The concept of "retrofit" has typically been defined broadly. While the term is frequently used as a label describing various exhaust emissions control devices such as the DOCs and particulate filters previously outlined, it can also encompass a broader range of options to reduce emissions, including re-powering, rebuilding and in some instances replacing existing equipment.
Rebuild: Engines face normal wear and tear and need to be rebuilt
to operate efficiently returning to the manufacturer's original specifications. During the course of a rebuild, equipment
owners may choose to install new engine components that improve both the fuel
economy and emissions profile. In fact,
U.S. Environmental Protection Agency (EPA) rules outline emission requirements
on rebuilt engines to insure emissions reductions.
Refuel: Since 2008, the use of Ultra Low Sulfur Diesel fuel (ULSD) has been mandated in the U.S. The use of ULSD greatly reduces sulfur dioxide, a key component in smog, and also allows for the operation of other emission control technologies.
Repower: Replacing an older engine with a new diesel engine that meets the most current EPA emissions criteria will greatly reduce emissions.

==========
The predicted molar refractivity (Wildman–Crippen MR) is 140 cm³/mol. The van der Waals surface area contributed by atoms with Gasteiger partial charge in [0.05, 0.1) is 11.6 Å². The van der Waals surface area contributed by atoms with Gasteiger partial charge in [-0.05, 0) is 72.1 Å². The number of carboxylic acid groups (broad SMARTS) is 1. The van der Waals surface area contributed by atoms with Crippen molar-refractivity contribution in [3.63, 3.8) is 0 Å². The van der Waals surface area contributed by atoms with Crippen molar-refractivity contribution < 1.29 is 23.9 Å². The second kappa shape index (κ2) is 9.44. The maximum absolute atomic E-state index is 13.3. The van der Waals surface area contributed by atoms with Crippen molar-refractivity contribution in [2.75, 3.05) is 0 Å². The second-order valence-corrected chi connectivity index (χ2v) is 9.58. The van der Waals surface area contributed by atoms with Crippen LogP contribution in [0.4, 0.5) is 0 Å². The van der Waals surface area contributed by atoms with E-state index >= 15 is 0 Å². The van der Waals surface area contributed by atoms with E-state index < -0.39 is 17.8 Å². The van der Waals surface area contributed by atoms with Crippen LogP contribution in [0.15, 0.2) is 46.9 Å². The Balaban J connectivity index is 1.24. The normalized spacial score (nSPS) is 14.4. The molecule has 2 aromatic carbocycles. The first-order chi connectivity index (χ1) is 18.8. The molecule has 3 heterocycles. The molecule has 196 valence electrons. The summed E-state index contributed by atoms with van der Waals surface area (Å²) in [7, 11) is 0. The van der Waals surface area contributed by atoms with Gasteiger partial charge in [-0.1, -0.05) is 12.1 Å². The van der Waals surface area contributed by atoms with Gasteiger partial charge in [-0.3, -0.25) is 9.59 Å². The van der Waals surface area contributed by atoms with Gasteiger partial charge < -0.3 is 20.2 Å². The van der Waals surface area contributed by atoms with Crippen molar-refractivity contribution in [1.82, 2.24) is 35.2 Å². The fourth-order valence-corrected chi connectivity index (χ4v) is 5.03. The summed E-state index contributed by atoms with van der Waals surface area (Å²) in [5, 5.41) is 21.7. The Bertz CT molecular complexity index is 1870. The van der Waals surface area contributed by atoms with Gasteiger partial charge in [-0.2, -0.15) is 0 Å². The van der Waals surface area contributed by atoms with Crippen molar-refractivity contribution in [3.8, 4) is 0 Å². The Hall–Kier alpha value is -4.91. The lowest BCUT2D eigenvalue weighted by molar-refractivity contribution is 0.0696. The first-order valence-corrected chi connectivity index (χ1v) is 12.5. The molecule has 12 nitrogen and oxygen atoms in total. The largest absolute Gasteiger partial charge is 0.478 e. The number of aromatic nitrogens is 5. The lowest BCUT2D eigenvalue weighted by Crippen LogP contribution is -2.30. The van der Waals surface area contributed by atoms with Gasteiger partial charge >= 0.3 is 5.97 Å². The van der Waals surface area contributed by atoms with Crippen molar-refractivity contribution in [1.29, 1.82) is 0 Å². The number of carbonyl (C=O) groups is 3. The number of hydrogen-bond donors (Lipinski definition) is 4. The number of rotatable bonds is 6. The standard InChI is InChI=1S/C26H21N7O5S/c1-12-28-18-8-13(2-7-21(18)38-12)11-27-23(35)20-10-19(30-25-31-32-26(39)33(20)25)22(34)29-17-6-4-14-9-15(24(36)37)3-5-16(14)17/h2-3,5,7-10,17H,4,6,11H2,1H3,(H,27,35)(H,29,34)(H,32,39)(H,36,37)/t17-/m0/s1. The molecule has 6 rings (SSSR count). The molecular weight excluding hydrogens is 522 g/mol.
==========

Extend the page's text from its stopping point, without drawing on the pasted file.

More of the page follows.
Replace: In certain instances, the most cost effective strategy to reduce emissions may be to replace the vehicle or equipment.
Retrofit: The installation of various emission control technologies may also improve emissions from older diesel engines. The mandated use of ULSD has paved the way for many emission control technologies to reduce criteria pollutant emissions from older diesel engines.
Particulate filters are capable of capturing up to 95 percent of particulate matter, or soot.
Exhaust gas recirculation recirculates a portion of engine exhaust back into the engine diluting the oxygen content of the fuel-air mixture. EGR technology significantly reduces both NOx and Particulate Matter.
Selective Catalyst Reduction (SCR) is an advanced active emissions control technology system that injects a liquid-reductant agent, known as Diesel Exhaust Fluid (DEF,) through a special catalyst into the exhaust stream of a diesel engine. The DEF sets off a chemical reaction that converts nitrogen oxides into nitrogen, water and tiny amounts of carbon dioxide (CO2), natural components of the air we breathe, which is then expelled through the vehicle tailpipe.
Read more about SCR.
Oxidation Catalysts are similar to converters installed on light duty vehicles. Exhaust travels through a honeycomb like structure that attracts fine particles. Diesel oxidation catalysts are capable of eliminating Particulate Matter by 20- 50 percent.